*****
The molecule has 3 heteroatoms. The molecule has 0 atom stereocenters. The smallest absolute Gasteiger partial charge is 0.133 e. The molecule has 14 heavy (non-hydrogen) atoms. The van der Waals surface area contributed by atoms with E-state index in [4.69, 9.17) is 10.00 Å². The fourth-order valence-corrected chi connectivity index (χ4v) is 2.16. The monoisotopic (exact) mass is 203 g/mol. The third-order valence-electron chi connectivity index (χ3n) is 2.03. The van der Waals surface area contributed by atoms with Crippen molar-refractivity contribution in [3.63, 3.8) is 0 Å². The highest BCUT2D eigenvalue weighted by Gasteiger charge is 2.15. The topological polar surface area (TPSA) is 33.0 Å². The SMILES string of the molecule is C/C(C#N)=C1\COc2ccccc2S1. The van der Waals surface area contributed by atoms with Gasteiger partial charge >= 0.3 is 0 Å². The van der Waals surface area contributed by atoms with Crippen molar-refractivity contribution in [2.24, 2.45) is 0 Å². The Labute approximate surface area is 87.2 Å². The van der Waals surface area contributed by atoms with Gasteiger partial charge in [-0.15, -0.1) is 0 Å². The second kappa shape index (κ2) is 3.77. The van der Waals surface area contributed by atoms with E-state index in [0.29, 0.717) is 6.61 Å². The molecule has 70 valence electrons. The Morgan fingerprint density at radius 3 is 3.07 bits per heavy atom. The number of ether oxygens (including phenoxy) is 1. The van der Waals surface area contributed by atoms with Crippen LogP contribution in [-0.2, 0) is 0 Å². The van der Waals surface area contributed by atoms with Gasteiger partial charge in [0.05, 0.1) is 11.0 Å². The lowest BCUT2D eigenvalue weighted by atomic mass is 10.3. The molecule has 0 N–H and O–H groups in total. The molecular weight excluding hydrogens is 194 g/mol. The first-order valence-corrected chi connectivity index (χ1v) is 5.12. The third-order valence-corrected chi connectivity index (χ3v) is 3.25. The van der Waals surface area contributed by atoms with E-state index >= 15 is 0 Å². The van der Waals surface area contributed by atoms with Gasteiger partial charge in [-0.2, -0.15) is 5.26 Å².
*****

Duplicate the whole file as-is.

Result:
The molecule has 3 heteroatoms. The molecule has 0 atom stereocenters. The smallest absolute Gasteiger partial charge is 0.133 e. The molecule has 14 heavy (non-hydrogen) atoms. The van der Waals surface area contributed by atoms with E-state index in [4.69, 9.17) is 10.00 Å². The fourth-order valence-corrected chi connectivity index (χ4v) is 2.16. The monoisotopic (exact) mass is 203 g/mol. The third-order valence-electron chi connectivity index (χ3n) is 2.03. The van der Waals surface area contributed by atoms with Crippen molar-refractivity contribution in [3.63, 3.8) is 0 Å². The highest BCUT2D eigenvalue weighted by Gasteiger charge is 2.15. The topological polar surface area (TPSA) is 33.0 Å². The SMILES string of the molecule is C/C(C#N)=C1\COc2ccccc2S1. The van der Waals surface area contributed by atoms with Gasteiger partial charge >= 0.3 is 0 Å². The van der Waals surface area contributed by atoms with Crippen molar-refractivity contribution in [2.24, 2.45) is 0 Å². The Labute approximate surface area is 87.2 Å². The van der Waals surface area contributed by atoms with Gasteiger partial charge in [-0.15, -0.1) is 0 Å². The second kappa shape index (κ2) is 3.77. The van der Waals surface area contributed by atoms with E-state index in [0.29, 0.717) is 6.61 Å². The molecule has 70 valence electrons. The Morgan fingerprint density at radius 3 is 3.07 bits per heavy atom. The number of ether oxygens (including phenoxy) is 1. The van der Waals surface area contributed by atoms with Crippen LogP contribution in [-0.2, 0) is 0 Å². The van der Waals surface area contributed by atoms with Gasteiger partial charge in [0.05, 0.1) is 11.0 Å². The lowest BCUT2D eigenvalue weighted by atomic mass is 10.3. The molecule has 0 N–H and O–H groups in total. The molecular weight excluding hydrogens is 194 g/mol. The first-order valence-corrected chi connectivity index (χ1v) is 5.12. The third-order valence-corrected chi connectivity index (χ3v) is 3.25. The van der Waals surface area contributed by atoms with E-state index >= 15 is 0 Å². The van der Waals surface area contributed by atoms with Gasteiger partial charge in [-0.2, -0.15) is 5.26 Å².